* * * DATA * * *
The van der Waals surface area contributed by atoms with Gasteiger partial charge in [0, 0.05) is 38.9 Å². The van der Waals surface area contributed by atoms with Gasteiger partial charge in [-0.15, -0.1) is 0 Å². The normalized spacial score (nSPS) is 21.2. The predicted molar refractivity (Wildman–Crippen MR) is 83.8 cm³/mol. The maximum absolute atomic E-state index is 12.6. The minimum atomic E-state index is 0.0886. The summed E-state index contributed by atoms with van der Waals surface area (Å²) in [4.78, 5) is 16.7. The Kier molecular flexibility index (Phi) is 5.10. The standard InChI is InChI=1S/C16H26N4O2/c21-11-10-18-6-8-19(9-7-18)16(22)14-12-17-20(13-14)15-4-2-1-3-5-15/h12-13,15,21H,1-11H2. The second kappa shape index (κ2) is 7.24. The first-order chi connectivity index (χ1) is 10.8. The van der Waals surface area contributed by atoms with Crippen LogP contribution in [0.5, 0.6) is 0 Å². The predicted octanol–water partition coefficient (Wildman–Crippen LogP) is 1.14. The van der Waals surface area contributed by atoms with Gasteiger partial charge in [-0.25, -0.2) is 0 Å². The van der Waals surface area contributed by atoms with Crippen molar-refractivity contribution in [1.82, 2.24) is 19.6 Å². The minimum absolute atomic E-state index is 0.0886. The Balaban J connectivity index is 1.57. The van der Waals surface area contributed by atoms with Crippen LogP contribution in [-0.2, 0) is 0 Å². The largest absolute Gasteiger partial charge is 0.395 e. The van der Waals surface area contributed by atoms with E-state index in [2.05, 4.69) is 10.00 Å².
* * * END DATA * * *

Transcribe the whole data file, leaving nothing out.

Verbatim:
The van der Waals surface area contributed by atoms with Gasteiger partial charge in [0, 0.05) is 38.9 Å². The van der Waals surface area contributed by atoms with Gasteiger partial charge in [-0.15, -0.1) is 0 Å². The normalized spacial score (nSPS) is 21.2. The predicted molar refractivity (Wildman–Crippen MR) is 83.8 cm³/mol. The maximum absolute atomic E-state index is 12.6. The minimum atomic E-state index is 0.0886. The summed E-state index contributed by atoms with van der Waals surface area (Å²) in [4.78, 5) is 16.7. The Kier molecular flexibility index (Phi) is 5.10. The standard InChI is InChI=1S/C16H26N4O2/c21-11-10-18-6-8-19(9-7-18)16(22)14-12-17-20(13-14)15-4-2-1-3-5-15/h12-13,15,21H,1-11H2. The second kappa shape index (κ2) is 7.24. The first-order chi connectivity index (χ1) is 10.8. The van der Waals surface area contributed by atoms with Crippen LogP contribution in [0.5, 0.6) is 0 Å². The predicted octanol–water partition coefficient (Wildman–Crippen LogP) is 1.14. The van der Waals surface area contributed by atoms with Gasteiger partial charge in [-0.25, -0.2) is 0 Å². The van der Waals surface area contributed by atoms with Crippen molar-refractivity contribution in [1.82, 2.24) is 19.6 Å². The minimum absolute atomic E-state index is 0.0886. The Balaban J connectivity index is 1.57. The van der Waals surface area contributed by atoms with Crippen LogP contribution in [-0.2, 0) is 0 Å². The largest absolute Gasteiger partial charge is 0.395 e. The van der Waals surface area contributed by atoms with E-state index in [2.05, 4.69) is 10.00 Å².